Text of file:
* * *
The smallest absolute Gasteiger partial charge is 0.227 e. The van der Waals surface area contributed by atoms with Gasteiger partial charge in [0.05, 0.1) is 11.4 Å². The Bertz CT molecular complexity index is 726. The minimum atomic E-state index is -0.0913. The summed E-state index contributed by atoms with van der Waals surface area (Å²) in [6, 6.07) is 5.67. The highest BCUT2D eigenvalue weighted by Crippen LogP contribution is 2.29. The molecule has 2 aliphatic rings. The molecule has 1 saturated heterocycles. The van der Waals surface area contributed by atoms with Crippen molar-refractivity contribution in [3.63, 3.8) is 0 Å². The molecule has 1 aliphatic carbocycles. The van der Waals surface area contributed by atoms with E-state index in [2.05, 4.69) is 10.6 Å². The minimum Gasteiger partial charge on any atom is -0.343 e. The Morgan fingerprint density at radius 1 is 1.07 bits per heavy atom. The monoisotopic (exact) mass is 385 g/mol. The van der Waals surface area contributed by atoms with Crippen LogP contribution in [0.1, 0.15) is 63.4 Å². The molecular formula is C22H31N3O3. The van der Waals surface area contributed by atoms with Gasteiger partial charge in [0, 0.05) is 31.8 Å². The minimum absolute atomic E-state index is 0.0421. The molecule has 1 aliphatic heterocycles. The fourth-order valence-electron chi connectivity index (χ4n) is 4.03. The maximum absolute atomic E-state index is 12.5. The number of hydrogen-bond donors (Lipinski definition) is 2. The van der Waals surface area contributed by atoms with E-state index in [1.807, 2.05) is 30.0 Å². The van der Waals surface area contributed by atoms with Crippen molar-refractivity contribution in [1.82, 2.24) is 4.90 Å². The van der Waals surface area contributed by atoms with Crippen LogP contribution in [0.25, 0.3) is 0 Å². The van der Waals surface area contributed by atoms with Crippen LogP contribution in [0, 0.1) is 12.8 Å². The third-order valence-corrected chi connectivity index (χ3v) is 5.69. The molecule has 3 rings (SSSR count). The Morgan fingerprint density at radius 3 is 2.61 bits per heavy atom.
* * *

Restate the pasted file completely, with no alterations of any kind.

The smallest absolute Gasteiger partial charge is 0.227 e. The van der Waals surface area contributed by atoms with Gasteiger partial charge in [0.05, 0.1) is 11.4 Å². The Bertz CT molecular complexity index is 726. The minimum atomic E-state index is -0.0913. The summed E-state index contributed by atoms with van der Waals surface area (Å²) in [6, 6.07) is 5.67. The highest BCUT2D eigenvalue weighted by Crippen LogP contribution is 2.29. The molecule has 2 aliphatic rings. The molecule has 1 saturated heterocycles. The van der Waals surface area contributed by atoms with Crippen molar-refractivity contribution in [3.63, 3.8) is 0 Å². The molecule has 1 aliphatic carbocycles. The van der Waals surface area contributed by atoms with E-state index in [2.05, 4.69) is 10.6 Å². The minimum Gasteiger partial charge on any atom is -0.343 e. The Morgan fingerprint density at radius 1 is 1.07 bits per heavy atom. The monoisotopic (exact) mass is 385 g/mol. The van der Waals surface area contributed by atoms with Crippen LogP contribution in [0.1, 0.15) is 63.4 Å². The molecular formula is C22H31N3O3. The van der Waals surface area contributed by atoms with Gasteiger partial charge in [0, 0.05) is 31.8 Å². The minimum absolute atomic E-state index is 0.0421. The molecule has 1 aliphatic heterocycles. The fourth-order valence-electron chi connectivity index (χ4n) is 4.03. The maximum absolute atomic E-state index is 12.5. The number of hydrogen-bond donors (Lipinski definition) is 2. The van der Waals surface area contributed by atoms with E-state index in [1.807, 2.05) is 30.0 Å². The van der Waals surface area contributed by atoms with Crippen molar-refractivity contribution in [1.82, 2.24) is 4.90 Å². The van der Waals surface area contributed by atoms with Crippen LogP contribution in [0.25, 0.3) is 0 Å². The van der Waals surface area contributed by atoms with Crippen LogP contribution in [0, 0.1) is 12.8 Å². The third-order valence-corrected chi connectivity index (χ3v) is 5.69. The molecule has 3 rings (SSSR count). The Morgan fingerprint density at radius 3 is 2.61 bits per heavy atom.